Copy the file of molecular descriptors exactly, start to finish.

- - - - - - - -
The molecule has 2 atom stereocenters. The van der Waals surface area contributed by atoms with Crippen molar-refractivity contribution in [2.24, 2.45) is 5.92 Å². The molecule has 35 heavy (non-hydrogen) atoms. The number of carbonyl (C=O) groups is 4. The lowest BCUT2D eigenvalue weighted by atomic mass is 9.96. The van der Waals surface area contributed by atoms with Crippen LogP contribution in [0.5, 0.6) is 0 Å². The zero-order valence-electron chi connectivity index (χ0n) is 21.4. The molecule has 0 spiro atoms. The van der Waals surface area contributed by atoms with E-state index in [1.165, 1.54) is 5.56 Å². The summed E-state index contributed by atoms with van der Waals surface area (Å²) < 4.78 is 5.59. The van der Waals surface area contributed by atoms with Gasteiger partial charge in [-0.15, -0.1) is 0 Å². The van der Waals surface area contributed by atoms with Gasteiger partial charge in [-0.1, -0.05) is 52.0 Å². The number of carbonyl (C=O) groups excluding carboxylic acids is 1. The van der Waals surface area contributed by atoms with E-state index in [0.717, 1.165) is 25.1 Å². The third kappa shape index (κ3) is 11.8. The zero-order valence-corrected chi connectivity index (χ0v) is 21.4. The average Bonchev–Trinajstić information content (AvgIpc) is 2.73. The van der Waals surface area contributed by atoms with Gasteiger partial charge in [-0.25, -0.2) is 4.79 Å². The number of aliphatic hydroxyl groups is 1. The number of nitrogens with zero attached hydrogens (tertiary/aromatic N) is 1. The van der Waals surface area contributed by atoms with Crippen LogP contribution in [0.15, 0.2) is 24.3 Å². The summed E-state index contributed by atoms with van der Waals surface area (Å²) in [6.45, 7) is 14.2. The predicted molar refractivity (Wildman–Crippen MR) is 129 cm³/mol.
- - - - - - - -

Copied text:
The molecule has 2 atom stereocenters. The van der Waals surface area contributed by atoms with Crippen molar-refractivity contribution in [2.24, 2.45) is 5.92 Å². The molecule has 35 heavy (non-hydrogen) atoms. The number of carbonyl (C=O) groups is 4. The lowest BCUT2D eigenvalue weighted by atomic mass is 9.96. The van der Waals surface area contributed by atoms with Crippen LogP contribution in [0.5, 0.6) is 0 Å². The zero-order valence-electron chi connectivity index (χ0n) is 21.4. The molecule has 0 spiro atoms. The van der Waals surface area contributed by atoms with E-state index in [1.165, 1.54) is 5.56 Å². The summed E-state index contributed by atoms with van der Waals surface area (Å²) < 4.78 is 5.59. The van der Waals surface area contributed by atoms with Gasteiger partial charge in [-0.15, -0.1) is 0 Å². The van der Waals surface area contributed by atoms with Gasteiger partial charge in [-0.1, -0.05) is 52.0 Å². The number of carbonyl (C=O) groups excluding carboxylic acids is 1. The van der Waals surface area contributed by atoms with E-state index in [0.717, 1.165) is 25.1 Å². The third kappa shape index (κ3) is 11.8. The zero-order valence-corrected chi connectivity index (χ0v) is 21.4. The average Bonchev–Trinajstić information content (AvgIpc) is 2.73. The van der Waals surface area contributed by atoms with Gasteiger partial charge in [-0.25, -0.2) is 4.79 Å². The number of aliphatic hydroxyl groups is 1. The number of nitrogens with zero attached hydrogens (tertiary/aromatic N) is 1. The van der Waals surface area contributed by atoms with Crippen LogP contribution in [0.15, 0.2) is 24.3 Å². The summed E-state index contributed by atoms with van der Waals surface area (Å²) in [6.45, 7) is 14.2. The predicted molar refractivity (Wildman–Crippen MR) is 129 cm³/mol.